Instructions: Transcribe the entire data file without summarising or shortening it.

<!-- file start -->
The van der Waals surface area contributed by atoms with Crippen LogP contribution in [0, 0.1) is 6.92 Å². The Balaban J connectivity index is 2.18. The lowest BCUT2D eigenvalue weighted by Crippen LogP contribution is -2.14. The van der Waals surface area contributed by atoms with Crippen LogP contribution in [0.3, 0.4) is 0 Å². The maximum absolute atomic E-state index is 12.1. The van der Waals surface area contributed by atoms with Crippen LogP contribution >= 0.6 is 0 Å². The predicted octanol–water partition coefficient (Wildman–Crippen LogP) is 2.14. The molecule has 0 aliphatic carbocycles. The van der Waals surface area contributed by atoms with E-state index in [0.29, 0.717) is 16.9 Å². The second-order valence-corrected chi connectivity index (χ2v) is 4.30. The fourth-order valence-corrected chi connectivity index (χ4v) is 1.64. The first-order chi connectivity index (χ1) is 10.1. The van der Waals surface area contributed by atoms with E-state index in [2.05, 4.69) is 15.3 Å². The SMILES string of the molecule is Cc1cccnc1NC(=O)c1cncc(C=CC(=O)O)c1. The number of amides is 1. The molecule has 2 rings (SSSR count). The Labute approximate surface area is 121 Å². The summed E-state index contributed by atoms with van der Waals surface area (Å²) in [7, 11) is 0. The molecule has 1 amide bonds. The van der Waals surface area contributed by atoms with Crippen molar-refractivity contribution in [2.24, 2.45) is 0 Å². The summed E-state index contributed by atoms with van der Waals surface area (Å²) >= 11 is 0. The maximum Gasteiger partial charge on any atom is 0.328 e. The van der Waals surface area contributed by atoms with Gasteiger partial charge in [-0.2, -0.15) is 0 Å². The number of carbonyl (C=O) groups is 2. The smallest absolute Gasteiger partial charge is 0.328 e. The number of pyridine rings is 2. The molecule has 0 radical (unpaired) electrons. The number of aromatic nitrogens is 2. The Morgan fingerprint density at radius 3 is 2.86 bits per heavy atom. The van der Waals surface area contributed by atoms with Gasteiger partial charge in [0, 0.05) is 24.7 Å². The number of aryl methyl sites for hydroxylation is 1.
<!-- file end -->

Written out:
The van der Waals surface area contributed by atoms with Crippen LogP contribution in [0, 0.1) is 6.92 Å². The Balaban J connectivity index is 2.18. The lowest BCUT2D eigenvalue weighted by Crippen LogP contribution is -2.14. The van der Waals surface area contributed by atoms with Crippen LogP contribution in [0.3, 0.4) is 0 Å². The maximum absolute atomic E-state index is 12.1. The van der Waals surface area contributed by atoms with Crippen LogP contribution >= 0.6 is 0 Å². The predicted octanol–water partition coefficient (Wildman–Crippen LogP) is 2.14. The molecule has 0 aliphatic carbocycles. The van der Waals surface area contributed by atoms with E-state index in [0.29, 0.717) is 16.9 Å². The second-order valence-corrected chi connectivity index (χ2v) is 4.30. The fourth-order valence-corrected chi connectivity index (χ4v) is 1.64. The first-order chi connectivity index (χ1) is 10.1. The van der Waals surface area contributed by atoms with E-state index in [2.05, 4.69) is 15.3 Å². The SMILES string of the molecule is Cc1cccnc1NC(=O)c1cncc(C=CC(=O)O)c1. The number of amides is 1. The molecule has 2 rings (SSSR count). The Labute approximate surface area is 121 Å². The summed E-state index contributed by atoms with van der Waals surface area (Å²) in [7, 11) is 0. The molecule has 1 amide bonds. The van der Waals surface area contributed by atoms with Crippen molar-refractivity contribution in [2.24, 2.45) is 0 Å². The summed E-state index contributed by atoms with van der Waals surface area (Å²) >= 11 is 0. The maximum Gasteiger partial charge on any atom is 0.328 e. The van der Waals surface area contributed by atoms with Gasteiger partial charge in [-0.2, -0.15) is 0 Å². The number of carbonyl (C=O) groups is 2. The smallest absolute Gasteiger partial charge is 0.328 e. The number of pyridine rings is 2. The molecule has 0 radical (unpaired) electrons. The number of aromatic nitrogens is 2. The Morgan fingerprint density at radius 3 is 2.86 bits per heavy atom. The van der Waals surface area contributed by atoms with Gasteiger partial charge in [0, 0.05) is 24.7 Å². The number of aryl methyl sites for hydroxylation is 1.